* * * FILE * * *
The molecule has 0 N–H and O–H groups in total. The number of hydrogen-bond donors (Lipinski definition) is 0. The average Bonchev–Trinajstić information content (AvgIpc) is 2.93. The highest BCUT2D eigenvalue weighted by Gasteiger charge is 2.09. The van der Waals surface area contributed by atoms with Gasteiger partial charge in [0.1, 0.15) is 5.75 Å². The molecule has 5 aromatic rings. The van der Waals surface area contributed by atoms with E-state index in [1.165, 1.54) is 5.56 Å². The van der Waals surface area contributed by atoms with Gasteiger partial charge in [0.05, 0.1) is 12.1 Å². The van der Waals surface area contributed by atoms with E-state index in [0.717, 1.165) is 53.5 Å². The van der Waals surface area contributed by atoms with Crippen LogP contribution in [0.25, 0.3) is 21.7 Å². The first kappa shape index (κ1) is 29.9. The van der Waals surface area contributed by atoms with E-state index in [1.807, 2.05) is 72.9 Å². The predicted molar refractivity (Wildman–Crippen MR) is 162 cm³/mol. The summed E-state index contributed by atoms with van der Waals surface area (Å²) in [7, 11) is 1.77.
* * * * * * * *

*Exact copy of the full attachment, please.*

The molecule has 0 N–H and O–H groups in total. The number of hydrogen-bond donors (Lipinski definition) is 0. The average Bonchev–Trinajstić information content (AvgIpc) is 2.93. The highest BCUT2D eigenvalue weighted by Gasteiger charge is 2.09. The van der Waals surface area contributed by atoms with Gasteiger partial charge in [0.1, 0.15) is 5.75 Å². The molecule has 5 aromatic rings. The van der Waals surface area contributed by atoms with E-state index in [1.165, 1.54) is 5.56 Å². The van der Waals surface area contributed by atoms with Gasteiger partial charge in [0.05, 0.1) is 12.1 Å². The van der Waals surface area contributed by atoms with E-state index in [0.717, 1.165) is 53.5 Å². The van der Waals surface area contributed by atoms with Crippen LogP contribution in [0.25, 0.3) is 21.7 Å². The first kappa shape index (κ1) is 29.9. The van der Waals surface area contributed by atoms with E-state index in [1.807, 2.05) is 72.9 Å². The predicted molar refractivity (Wildman–Crippen MR) is 162 cm³/mol. The summed E-state index contributed by atoms with van der Waals surface area (Å²) in [7, 11) is 1.77.